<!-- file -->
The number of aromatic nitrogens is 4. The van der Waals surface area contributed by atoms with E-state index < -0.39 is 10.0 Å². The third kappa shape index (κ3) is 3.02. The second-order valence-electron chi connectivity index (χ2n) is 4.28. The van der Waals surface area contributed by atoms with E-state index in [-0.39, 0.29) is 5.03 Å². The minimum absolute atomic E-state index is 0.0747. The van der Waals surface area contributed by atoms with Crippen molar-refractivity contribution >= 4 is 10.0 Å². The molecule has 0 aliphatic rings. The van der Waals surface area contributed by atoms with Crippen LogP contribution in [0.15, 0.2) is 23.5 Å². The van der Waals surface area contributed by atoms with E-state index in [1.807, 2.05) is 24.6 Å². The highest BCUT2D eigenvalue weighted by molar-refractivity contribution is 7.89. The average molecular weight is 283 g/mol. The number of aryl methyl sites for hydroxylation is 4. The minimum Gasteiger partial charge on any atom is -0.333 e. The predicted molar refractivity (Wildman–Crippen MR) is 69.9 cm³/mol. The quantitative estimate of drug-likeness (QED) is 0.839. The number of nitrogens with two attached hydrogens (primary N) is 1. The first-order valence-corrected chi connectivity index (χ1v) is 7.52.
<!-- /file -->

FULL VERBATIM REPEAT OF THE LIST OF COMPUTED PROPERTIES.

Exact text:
The number of aromatic nitrogens is 4. The van der Waals surface area contributed by atoms with E-state index < -0.39 is 10.0 Å². The third kappa shape index (κ3) is 3.02. The second-order valence-electron chi connectivity index (χ2n) is 4.28. The van der Waals surface area contributed by atoms with E-state index in [-0.39, 0.29) is 5.03 Å². The minimum absolute atomic E-state index is 0.0747. The van der Waals surface area contributed by atoms with Crippen molar-refractivity contribution >= 4 is 10.0 Å². The molecule has 0 aliphatic rings. The van der Waals surface area contributed by atoms with Crippen LogP contribution in [0.15, 0.2) is 23.5 Å². The van der Waals surface area contributed by atoms with E-state index in [1.807, 2.05) is 24.6 Å². The highest BCUT2D eigenvalue weighted by molar-refractivity contribution is 7.89. The average molecular weight is 283 g/mol. The number of aryl methyl sites for hydroxylation is 4. The minimum Gasteiger partial charge on any atom is -0.333 e. The predicted molar refractivity (Wildman–Crippen MR) is 69.9 cm³/mol. The quantitative estimate of drug-likeness (QED) is 0.839. The number of nitrogens with two attached hydrogens (primary N) is 1. The first-order valence-corrected chi connectivity index (χ1v) is 7.52.